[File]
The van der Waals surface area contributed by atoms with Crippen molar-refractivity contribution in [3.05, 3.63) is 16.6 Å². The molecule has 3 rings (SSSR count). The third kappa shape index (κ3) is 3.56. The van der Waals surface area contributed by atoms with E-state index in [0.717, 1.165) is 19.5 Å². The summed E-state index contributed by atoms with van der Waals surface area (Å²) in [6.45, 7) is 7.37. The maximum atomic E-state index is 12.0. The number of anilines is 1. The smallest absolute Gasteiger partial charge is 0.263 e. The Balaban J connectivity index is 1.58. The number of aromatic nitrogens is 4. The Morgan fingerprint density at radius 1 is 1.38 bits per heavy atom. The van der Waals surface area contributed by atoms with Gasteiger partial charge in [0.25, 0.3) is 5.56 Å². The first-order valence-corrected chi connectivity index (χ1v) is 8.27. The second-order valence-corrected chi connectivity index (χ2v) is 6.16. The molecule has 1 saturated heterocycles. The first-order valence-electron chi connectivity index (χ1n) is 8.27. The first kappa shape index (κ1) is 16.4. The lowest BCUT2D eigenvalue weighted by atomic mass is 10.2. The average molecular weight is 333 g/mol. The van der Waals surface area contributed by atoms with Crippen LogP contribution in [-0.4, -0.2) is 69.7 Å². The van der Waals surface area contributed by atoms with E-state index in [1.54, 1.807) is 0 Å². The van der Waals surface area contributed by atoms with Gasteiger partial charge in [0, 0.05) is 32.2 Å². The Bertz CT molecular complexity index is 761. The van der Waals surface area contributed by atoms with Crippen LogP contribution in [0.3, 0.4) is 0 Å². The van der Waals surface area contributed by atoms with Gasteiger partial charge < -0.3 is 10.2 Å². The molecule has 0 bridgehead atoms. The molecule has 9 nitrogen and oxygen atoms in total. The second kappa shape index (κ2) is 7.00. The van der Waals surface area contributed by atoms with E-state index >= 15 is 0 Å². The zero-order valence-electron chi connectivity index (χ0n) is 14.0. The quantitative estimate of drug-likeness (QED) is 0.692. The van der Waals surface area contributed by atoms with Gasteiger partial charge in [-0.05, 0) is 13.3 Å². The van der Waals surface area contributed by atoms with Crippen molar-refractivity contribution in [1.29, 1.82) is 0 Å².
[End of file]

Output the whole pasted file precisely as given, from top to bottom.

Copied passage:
The van der Waals surface area contributed by atoms with Crippen molar-refractivity contribution in [3.05, 3.63) is 16.6 Å². The molecule has 3 rings (SSSR count). The third kappa shape index (κ3) is 3.56. The van der Waals surface area contributed by atoms with E-state index in [0.717, 1.165) is 19.5 Å². The summed E-state index contributed by atoms with van der Waals surface area (Å²) in [6.45, 7) is 7.37. The maximum atomic E-state index is 12.0. The number of anilines is 1. The smallest absolute Gasteiger partial charge is 0.263 e. The Balaban J connectivity index is 1.58. The number of aromatic nitrogens is 4. The Morgan fingerprint density at radius 1 is 1.38 bits per heavy atom. The van der Waals surface area contributed by atoms with Gasteiger partial charge in [0.25, 0.3) is 5.56 Å². The first-order valence-corrected chi connectivity index (χ1v) is 8.27. The second-order valence-corrected chi connectivity index (χ2v) is 6.16. The molecule has 1 saturated heterocycles. The first-order valence-electron chi connectivity index (χ1n) is 8.27. The first kappa shape index (κ1) is 16.4. The lowest BCUT2D eigenvalue weighted by atomic mass is 10.2. The average molecular weight is 333 g/mol. The van der Waals surface area contributed by atoms with Crippen LogP contribution in [-0.4, -0.2) is 69.7 Å². The van der Waals surface area contributed by atoms with E-state index in [1.54, 1.807) is 0 Å². The van der Waals surface area contributed by atoms with Gasteiger partial charge in [0, 0.05) is 32.2 Å². The Bertz CT molecular complexity index is 761. The van der Waals surface area contributed by atoms with Crippen LogP contribution in [0.3, 0.4) is 0 Å². The van der Waals surface area contributed by atoms with Gasteiger partial charge < -0.3 is 10.2 Å². The molecule has 0 bridgehead atoms. The molecule has 9 nitrogen and oxygen atoms in total. The second kappa shape index (κ2) is 7.00. The van der Waals surface area contributed by atoms with E-state index >= 15 is 0 Å². The zero-order valence-electron chi connectivity index (χ0n) is 14.0. The quantitative estimate of drug-likeness (QED) is 0.692. The van der Waals surface area contributed by atoms with Gasteiger partial charge in [-0.05, 0) is 13.3 Å². The van der Waals surface area contributed by atoms with Crippen molar-refractivity contribution in [1.29, 1.82) is 0 Å².